Louisiana Secretary of State Tom Schedler struck a defiant pose after receiving a request for the lowdown on voters from President Donald Trump's Advisory Commission on Election Integrity.

“I have been fighting this kind of federal intrusion and overreach and will continue to fight like hell for the people who trust me with the integrity of our election process,” Schedler declared.

Our paladin, responding to a letter signed sent to all 50 states by the commission's vice chairman Kris Kobach, refused to provide any information that is not public record under state law.

His is not a lonely battle, for at least 44 states have refused to co-operate either in full or in part.

The Kansas Secretary of State, for instance, has drawn the line at divulging the last four digits of every voter's Social Security number. And whose recalcitrance is thus frustrating Kobach's plans? The Kansas Secretary of State is none other than Kobach himself.

Kobach had no choice but to turn himself down. His letter twice states that he is only seeking information that is public record, and Social Security numbers in Kansas are not.

Several other states have refused to provide the commission with any of the requested information regardless. Mississippi Secretary of State Delbert Hoseman came up with the most spirited response, declaring, “They can go jump in the Gulf of Mexico and Mississippi is a great state to launch from. Mississippi residents should celebrate Independence Day and our state's right to protect the privacy of our citizens by conducting our own electoral processes.”

The presidential tweet that greeted the states' refusal to co-operate asked, “What are they trying to hide?” So far as Trump is concerned, this just confirms that voter fraud in rampant in this country. The commission was set up after he allowed that, although he won in the electoral college, the popular vote was “rigged” in favor of Hillary Clinton.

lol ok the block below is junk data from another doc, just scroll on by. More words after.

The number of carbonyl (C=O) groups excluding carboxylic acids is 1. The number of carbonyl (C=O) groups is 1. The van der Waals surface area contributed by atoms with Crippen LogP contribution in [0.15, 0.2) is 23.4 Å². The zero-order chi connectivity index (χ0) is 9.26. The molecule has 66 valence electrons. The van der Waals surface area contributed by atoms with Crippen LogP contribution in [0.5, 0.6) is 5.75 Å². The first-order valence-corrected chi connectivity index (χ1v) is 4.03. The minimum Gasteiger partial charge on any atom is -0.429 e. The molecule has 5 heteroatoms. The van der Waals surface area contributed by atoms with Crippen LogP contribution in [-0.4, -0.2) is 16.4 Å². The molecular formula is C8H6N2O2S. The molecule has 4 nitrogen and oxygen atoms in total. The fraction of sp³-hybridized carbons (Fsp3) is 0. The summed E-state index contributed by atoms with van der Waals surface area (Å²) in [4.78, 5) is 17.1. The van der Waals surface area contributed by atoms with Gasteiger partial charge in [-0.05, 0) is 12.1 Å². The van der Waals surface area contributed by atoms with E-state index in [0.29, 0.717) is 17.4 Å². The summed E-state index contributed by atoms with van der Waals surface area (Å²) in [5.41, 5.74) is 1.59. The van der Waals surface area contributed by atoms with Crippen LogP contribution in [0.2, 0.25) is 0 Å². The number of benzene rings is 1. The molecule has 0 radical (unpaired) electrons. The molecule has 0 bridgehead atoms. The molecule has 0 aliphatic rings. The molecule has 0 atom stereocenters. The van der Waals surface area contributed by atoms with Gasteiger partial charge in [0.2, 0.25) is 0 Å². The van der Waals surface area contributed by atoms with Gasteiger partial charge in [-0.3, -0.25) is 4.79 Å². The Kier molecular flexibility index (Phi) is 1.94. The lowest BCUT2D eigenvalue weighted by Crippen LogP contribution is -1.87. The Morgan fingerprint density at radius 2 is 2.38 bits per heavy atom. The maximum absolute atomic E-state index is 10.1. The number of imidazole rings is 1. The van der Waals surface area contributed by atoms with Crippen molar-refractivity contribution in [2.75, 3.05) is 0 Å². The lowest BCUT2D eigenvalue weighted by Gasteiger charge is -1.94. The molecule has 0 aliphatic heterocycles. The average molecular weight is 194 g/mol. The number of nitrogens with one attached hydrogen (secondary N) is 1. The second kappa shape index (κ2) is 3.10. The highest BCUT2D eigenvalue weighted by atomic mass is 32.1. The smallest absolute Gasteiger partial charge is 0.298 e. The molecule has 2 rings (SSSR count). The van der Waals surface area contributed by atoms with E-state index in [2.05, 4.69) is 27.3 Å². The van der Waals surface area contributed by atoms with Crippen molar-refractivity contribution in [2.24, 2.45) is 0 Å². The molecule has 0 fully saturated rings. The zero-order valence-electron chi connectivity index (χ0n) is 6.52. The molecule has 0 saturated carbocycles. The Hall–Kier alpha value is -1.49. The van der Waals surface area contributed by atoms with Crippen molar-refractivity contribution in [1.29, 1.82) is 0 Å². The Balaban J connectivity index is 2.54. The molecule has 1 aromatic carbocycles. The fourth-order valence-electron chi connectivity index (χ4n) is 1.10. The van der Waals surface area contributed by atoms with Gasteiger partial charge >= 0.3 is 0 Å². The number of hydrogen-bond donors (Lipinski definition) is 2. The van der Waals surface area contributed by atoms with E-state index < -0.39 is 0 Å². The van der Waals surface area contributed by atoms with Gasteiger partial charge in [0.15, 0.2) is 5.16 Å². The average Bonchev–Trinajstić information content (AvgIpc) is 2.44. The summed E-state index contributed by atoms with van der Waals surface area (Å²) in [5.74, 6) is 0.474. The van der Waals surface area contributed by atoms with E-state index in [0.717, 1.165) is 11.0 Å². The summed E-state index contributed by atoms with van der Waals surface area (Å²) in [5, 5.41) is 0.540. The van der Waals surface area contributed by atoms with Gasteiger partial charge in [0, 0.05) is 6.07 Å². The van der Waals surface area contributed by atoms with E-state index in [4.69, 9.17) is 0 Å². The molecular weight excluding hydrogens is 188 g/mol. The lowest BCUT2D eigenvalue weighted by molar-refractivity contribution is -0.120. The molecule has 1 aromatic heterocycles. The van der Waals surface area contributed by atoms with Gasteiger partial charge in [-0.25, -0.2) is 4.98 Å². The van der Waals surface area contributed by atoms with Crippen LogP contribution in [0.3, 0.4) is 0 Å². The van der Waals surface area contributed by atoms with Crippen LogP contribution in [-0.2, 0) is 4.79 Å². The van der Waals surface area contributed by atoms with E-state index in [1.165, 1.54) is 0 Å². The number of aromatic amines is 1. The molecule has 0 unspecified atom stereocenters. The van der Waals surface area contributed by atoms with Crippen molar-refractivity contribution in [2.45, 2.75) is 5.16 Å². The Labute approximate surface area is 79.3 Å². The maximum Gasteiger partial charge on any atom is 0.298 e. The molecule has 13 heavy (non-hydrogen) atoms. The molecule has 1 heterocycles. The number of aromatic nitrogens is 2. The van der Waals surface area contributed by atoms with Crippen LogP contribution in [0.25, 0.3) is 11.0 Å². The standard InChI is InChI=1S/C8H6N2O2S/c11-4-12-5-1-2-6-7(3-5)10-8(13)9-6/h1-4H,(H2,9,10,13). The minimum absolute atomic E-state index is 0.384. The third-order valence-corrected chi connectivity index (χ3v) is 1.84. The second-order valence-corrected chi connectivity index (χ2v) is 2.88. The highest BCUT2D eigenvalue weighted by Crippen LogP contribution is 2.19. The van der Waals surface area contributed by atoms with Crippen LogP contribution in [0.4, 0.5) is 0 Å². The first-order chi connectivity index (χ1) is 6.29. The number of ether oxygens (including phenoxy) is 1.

He has alleged that 3 to 5 million votes were illegally cast in the presidential election. But the poet who saw a man who wasn't there had nothing on Trump; he was the only one who spotted a record crowd at his inauguration, for instance. He has no trouble imagining a conspiracy to cover up jiggery-pokery that inflated the Clinton vote.

Hosemann and Schedler have no obvious incentive to take part in such a conspiracy, each being a Republican from deep in Trump country. Trump's theories come to seem all the more cockamamie when his commission receives a bipartisan raspberry from one end of America to the other. Democrats believe that Kobach is out to disfranchise their supporters; Vanita Gupta, head of the civil rights division during the Obama administration, says the letter is “laying the groundwork for voter suppression, plain and simple.” But it is as an invasion of privacy that it has been denounced by Republicans and Democrats alike.

In addition to partial Social Security numbers, the letter asks for the name, address, date of birth and party affiliation of each voter. It wants to know if, though not how, each of us voted in all elections held over the last 10 years. The commission is also curious about such matters as our “military status” and criminal convictions.

A request explicitly limited to information already in the public domain is not exactly Orwellian, perhaps, and there is nothing in the commission's wish list, even if it is confidential under state law, that is not in the files of various state and federal agencies.

Still, when we are surrounded by hackers and identity thieves, there is no telling what mischief a national database of our private dope could produce. We would need a compelling reason to set one up, yet here we are spending all this public money just to gratify presidential paranoia.

Although Trump was purportedly alarmed about Democratic dirty tricks, all that talk of Russian interference in our election struck him as a “witch hunt.”

Now he has changed his tune. His earlier insistence that Russian interference did not happen has not stopped him from blasting Obama for failing to deal with it.

Meanwhile, for all the good it can do, the electoral integrity commission might as well pack it in right now. There are enough real problems to be tackled.